OAKLAND — Jaunnicia Milton saw her father die last July, Oakland’s 45th homicide of 2001. A year later, the 7-year-old girl watched a man shoot her mother at point blank range, the 64th murder of 2002.
Oakland, which had still another murder Tuesday, its 65th, is one of many American cities grappling with a bounce in homicides not seen since the bad old days of the 1990s, as unemployment among young black men has risen with the rollercoaster economy.
In response, Mayor Jerry Brown asked the City Council on Tuesday to raise taxes by $63.5 million over five years to add 100 officers to Oakland’s force of 750.
His proposal would raise taxes from 7.5 to 8 percent on hotel stays, parking, and utilities including electricity, gas and alternate fuels, as well as telephone and cable television.
Brown said Tuesday he expected some opposition, but said a majority on the council agrees on his response to the murders, which he blamed on a range of social ills — and a relatively small police department.
“It’s the economy, we don’t pay enough money to people working in unskilled jobs, there are lots of reasons, but no excuses,” Brown said before the meeting. “The simple fact of the matter is, Oakland is underpoliced.”
The streets have made an orphan of Jaunnicia, who was shot in the leg Sunday evening when a gunman walked up to their parked car and killed her mother with a volley of bullets.
“When her father died, she had her mother and other family members to help her get through it,” Tequila Bagwell, the first grader’s aunt, told the Oakland Tribune. “We have no idea how she’s going to handle this.”
Two weeks ago, Brown joined more than 4,000 people demanding an end to the violence in a march to City Hall.
Oakland’s murders rose 5 percent in 2001, to 84. That was still its fourth-lowest total in 30 years, and better than many other mid-sized cities. Nationwide, murders increased 9 percent last year in cities with populations between 250,000 to 499,999.
In Oakland, population 406,000, most of the victims and suspects have been black men, shot in neighborhoods where gangs and weapons are plentiful.
This year’s pace harkens back to the years of 1986 to 1995, when Oakland averaged 138 murders a year. At the current pace, the city could see more than 100 murders by year’s end for the first time since 1995.
Criminologists, who generally avoid declaring such numbers a trend until they continue for three years, say the same old factors are to blame — a lack of jobs in poor minority communities that have left too many young men with little hope in their futures.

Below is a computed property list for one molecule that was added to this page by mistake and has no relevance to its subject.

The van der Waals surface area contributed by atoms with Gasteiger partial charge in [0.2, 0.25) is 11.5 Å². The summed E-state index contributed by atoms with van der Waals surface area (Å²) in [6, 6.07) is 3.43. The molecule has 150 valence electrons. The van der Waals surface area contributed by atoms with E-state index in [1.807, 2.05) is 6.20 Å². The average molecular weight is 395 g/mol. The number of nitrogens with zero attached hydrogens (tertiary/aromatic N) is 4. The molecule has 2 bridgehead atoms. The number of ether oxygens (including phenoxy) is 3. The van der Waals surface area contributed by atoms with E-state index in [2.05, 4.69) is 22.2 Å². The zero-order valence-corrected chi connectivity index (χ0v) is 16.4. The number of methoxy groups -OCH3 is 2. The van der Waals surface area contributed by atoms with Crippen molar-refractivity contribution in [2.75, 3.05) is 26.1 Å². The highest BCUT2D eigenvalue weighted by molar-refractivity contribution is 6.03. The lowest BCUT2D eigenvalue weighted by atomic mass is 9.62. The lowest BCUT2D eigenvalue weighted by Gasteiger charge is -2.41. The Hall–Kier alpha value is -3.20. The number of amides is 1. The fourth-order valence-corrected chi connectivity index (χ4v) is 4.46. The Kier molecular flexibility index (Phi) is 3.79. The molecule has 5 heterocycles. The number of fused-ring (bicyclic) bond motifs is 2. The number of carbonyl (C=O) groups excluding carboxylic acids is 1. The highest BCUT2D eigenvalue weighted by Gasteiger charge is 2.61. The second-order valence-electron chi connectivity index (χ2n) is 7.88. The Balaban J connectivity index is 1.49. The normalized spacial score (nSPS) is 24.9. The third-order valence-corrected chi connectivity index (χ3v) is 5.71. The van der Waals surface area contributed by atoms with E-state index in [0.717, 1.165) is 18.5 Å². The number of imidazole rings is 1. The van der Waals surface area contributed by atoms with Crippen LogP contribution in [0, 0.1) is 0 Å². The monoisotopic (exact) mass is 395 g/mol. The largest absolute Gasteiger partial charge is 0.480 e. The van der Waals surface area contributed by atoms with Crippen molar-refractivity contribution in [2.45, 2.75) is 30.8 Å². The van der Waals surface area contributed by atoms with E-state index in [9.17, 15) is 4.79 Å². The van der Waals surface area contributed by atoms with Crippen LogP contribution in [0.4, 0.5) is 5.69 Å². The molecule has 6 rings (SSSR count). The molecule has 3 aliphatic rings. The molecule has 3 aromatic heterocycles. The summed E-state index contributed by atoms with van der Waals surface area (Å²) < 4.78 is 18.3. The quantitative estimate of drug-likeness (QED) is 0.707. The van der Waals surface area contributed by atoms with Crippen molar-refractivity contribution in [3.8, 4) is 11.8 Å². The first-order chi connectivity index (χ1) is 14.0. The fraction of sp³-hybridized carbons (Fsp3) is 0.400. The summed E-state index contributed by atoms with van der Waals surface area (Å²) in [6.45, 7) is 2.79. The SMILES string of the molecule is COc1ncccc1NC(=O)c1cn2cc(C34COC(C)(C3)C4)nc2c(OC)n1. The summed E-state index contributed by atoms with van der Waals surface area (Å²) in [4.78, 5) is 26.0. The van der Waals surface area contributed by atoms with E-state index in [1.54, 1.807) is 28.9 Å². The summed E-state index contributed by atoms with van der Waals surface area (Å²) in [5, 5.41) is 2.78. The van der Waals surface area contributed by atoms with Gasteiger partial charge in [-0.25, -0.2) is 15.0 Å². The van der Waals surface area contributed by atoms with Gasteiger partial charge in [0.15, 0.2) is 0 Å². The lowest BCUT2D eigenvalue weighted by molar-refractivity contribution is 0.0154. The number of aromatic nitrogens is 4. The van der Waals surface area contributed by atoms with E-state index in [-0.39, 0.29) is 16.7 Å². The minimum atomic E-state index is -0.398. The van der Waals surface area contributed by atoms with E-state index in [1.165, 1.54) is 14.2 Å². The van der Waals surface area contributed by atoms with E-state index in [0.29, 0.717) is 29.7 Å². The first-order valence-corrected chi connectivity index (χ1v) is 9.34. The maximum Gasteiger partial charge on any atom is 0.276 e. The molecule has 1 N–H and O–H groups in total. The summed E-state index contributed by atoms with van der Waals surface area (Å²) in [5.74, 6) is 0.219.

“What’s key here is to get young males off the streets,” said Michael Rustigan, a criminology professor at San Francisco State University. “If you have a surplus of young males with no stake in the system, you’re going to have violence. There’s no question about it.”
Jervis Muwwakkil, 65, of Oakland was part of the overflow crowd that gathered for Tuesday’s meeting. He’s seen firsthand the personal sorrow that street violence can bring.
“I’ve lost two sons to the streets of Oakland. I don’t think that just hiring more police is the solution and if it is let’s bring 2,000 officers and put one on every corner,” Muwwakkil said.
Aleta Cannon, of West Oakland, fully supports a move that would have her pay more for additional officer on the streets.
“I don’t mind paying more taxes. We need this,” Cannon said.
In Oakland, police have sent more beat officers into hot spots, dedicated two officers to monitoring people on probation or parole and offered rewards for tips on gun crimes. The money Brown wants would not only pay for more officers, but expand violence prevention programs to reach more of the 600 or so youths believed to be responsible for most of the crimes.
Unemployment was 10.2 percent in 1992, when 165 homicides were the most in city history. By 1999, unemployment had dropped to 5.5 percent, the lowest of the decade, and homicides fell to 60. Now, the dot-com boom is bust, and overall unemployment is back at 10.2 percent, much higher for young black men, Rustigan said.
Experts say the same factors are always to blame for a spike in murder rates: a lack of jobs in poor minority communities that has left too many young men with little hope for their futures. Unemployment in Oakland is at 10.2 percent — the same as it was in 1992, when 165 homicides were the most in city history.